My dad was a baker. Not in any official capacity mind you, but when he wasn’t tending the animals on our small family farm in Vermont, you would find him in the kitchen baking bread, and pies, and donuts.
Oh, how I miss the delights that emerged from his oven, filling our farmhouse with ambrosial scents!
He had his method of doing things as we all do, and one process stands out in my memory.
He always sifted his dry ingredients. Flour, baking powder, baking soda, salt; whatever the particular recipe called for. I can vividly remember him holding the sifter over the mixing bowl, working the mechanism, and tapping the side to make sure everything fell through. This was also a good job for a little girl who wanted to help her daddy in the kitchen.
I often see these flour sifters at antique stores, so I’m not sure that anyone uses them anymore. My dad did and it served a purpose.
Sifting does several things, it removes lumps and adds air to the flour making it much lighter and therefore easier to mix with the other ingredients. Dad saw it as a necessary part of preparing the ingredients.
We can use a lot of analogies for the process we go through as Christians in our journey of faith. The ‘working out of our salvation’ as Philippians 2:12 says. Sometimes it feels like a refining fire, a threshing floor, or a wine press.
The truth is God is shaking things up. God says, “I will shake not only the earth, but the heavens also.” (Hag 2:6; Heb 12:26) When He is done, only that which is unshakable shall remain.
Beloved, these experiences don’t make us who we are, they reveal how we will embrace the truth of who God made us to be. And in Christ, we are heirs to this unshakeable kingdom.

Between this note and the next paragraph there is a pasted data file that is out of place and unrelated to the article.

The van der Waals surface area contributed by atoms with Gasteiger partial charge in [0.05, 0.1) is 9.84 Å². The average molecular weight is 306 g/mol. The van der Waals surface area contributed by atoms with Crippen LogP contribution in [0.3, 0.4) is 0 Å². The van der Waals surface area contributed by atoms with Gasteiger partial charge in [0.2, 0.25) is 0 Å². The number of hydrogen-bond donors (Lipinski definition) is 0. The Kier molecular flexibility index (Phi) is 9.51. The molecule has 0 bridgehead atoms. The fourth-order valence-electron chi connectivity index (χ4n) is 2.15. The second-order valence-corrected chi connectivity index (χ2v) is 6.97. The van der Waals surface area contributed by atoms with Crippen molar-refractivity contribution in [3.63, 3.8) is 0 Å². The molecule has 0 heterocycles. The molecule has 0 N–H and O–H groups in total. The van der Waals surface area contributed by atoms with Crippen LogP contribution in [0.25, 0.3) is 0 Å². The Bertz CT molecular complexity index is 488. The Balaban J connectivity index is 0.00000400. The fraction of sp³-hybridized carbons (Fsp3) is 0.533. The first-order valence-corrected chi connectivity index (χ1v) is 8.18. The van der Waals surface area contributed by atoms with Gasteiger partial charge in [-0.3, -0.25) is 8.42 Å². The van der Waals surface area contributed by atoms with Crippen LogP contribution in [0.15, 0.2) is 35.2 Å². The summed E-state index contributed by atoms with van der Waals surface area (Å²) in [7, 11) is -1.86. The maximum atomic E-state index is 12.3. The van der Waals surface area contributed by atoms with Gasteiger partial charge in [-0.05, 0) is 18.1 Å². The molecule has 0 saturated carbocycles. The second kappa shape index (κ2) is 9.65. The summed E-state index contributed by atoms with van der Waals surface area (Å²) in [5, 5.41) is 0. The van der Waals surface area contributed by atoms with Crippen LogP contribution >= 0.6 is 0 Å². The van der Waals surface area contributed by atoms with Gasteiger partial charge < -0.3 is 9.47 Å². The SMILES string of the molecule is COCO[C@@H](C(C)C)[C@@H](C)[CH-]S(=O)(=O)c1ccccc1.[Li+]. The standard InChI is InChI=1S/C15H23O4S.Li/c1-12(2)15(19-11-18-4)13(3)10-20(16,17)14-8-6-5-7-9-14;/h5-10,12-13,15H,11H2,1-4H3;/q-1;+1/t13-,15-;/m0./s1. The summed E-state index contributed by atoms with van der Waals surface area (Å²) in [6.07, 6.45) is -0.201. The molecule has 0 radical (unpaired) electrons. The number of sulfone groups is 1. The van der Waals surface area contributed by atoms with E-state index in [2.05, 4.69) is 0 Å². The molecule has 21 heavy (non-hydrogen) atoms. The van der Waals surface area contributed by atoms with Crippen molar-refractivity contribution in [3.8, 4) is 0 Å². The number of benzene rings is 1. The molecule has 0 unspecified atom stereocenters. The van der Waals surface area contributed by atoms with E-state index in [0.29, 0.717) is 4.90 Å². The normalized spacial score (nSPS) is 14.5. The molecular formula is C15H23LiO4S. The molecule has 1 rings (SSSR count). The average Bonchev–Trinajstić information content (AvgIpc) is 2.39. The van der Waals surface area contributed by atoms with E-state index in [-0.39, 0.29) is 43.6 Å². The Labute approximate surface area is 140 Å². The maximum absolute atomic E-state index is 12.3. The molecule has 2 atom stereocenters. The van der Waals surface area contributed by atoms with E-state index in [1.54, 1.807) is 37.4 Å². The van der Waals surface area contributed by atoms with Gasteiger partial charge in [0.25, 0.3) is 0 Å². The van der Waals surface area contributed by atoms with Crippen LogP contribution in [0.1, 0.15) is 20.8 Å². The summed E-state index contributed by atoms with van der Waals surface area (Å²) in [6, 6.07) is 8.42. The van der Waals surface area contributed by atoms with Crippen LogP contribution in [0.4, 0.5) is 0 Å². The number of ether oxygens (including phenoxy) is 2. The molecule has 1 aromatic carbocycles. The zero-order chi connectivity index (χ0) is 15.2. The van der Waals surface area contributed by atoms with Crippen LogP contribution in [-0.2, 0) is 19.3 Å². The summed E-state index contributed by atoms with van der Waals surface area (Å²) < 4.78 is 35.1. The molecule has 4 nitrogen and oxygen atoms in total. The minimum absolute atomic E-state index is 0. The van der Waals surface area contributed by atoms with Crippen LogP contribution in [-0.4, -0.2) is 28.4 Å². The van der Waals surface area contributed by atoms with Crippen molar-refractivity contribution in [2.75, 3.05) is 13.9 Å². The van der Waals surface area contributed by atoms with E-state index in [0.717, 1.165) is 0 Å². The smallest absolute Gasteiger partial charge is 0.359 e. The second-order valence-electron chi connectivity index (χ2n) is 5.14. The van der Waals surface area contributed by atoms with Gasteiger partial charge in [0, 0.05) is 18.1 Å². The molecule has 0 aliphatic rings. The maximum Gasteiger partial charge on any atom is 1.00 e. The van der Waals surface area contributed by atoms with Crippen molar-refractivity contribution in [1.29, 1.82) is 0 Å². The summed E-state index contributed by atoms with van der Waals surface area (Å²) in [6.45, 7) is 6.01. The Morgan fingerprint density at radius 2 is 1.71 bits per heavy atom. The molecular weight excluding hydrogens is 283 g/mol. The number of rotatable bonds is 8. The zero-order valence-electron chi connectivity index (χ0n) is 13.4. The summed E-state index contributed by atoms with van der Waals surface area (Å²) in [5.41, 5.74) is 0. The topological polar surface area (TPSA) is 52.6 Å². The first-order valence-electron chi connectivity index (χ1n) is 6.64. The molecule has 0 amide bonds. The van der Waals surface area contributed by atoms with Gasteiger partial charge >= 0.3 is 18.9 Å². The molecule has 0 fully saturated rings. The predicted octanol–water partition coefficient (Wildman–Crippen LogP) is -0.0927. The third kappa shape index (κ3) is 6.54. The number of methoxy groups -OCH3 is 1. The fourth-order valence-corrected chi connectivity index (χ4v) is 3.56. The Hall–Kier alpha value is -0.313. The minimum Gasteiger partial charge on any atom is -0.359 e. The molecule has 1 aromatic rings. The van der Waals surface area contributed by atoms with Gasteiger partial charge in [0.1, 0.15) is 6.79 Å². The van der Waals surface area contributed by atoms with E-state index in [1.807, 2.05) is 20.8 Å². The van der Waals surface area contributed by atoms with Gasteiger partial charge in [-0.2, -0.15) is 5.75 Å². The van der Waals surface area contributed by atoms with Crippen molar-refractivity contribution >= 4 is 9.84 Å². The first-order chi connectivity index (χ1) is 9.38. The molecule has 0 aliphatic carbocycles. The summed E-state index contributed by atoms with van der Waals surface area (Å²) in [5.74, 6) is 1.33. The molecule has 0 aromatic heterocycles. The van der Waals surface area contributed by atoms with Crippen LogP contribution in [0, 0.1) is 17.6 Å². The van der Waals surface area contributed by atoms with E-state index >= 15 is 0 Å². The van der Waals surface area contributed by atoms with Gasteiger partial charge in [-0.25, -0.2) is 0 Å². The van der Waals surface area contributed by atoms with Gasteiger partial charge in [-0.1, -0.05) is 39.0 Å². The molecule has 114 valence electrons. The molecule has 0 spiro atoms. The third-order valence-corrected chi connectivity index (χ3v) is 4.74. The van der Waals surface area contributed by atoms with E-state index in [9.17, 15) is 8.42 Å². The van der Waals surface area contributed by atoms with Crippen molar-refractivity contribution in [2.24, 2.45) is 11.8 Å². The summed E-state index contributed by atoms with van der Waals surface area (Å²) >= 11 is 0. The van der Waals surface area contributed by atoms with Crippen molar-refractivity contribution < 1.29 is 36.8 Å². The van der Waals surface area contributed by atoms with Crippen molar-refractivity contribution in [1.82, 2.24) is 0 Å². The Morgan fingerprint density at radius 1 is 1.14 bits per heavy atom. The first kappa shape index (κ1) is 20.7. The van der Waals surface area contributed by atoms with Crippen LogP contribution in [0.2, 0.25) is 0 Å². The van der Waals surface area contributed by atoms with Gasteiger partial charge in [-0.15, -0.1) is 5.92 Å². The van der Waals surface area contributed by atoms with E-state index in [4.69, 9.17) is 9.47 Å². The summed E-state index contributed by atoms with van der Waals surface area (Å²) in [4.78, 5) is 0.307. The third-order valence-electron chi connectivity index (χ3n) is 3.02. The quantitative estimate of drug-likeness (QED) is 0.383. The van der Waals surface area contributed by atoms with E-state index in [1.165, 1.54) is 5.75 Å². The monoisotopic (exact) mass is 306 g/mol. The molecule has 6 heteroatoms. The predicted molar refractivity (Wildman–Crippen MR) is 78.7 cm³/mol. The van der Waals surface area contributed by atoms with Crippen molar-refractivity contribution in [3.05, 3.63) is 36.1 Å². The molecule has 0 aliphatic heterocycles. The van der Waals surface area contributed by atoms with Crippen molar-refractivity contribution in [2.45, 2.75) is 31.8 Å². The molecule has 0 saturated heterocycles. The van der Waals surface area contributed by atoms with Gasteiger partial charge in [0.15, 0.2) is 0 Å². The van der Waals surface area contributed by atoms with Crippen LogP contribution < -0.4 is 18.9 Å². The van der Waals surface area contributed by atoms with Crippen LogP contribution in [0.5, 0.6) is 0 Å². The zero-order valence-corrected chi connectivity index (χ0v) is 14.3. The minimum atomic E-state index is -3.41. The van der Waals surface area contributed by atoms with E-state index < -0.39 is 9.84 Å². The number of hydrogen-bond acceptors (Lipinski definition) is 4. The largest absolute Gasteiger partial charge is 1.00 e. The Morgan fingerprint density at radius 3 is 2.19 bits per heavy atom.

“The kingdom we are given is unshakeable; let us, therefore, give thanks to God for it, and so worship God as He would be worshipped, with reverence and awe; for our God is a devouring fire.” Heb 12:28-29
God is not only shaking things up, He’s making things new.
“Then He who sat on the throne said, “Behold, I make all things new.” And He said to me, “Write, for these words are true and faithful.” ‘ (Rev 21:5)
The flour and other ingredients alone don’t sustain and feed us. Mixed together they make bread, which provides nourishment to the body. All our human analogies will fail at some point, but scripture speaks clear:
In Christ, we become a new creation (II Cor 5:17). [Mixed] together with Him, we are now part of His unshakeable kingdom and able to serve the body of believers and perform (walk) in the good works for which He created us! (Eph 2:10)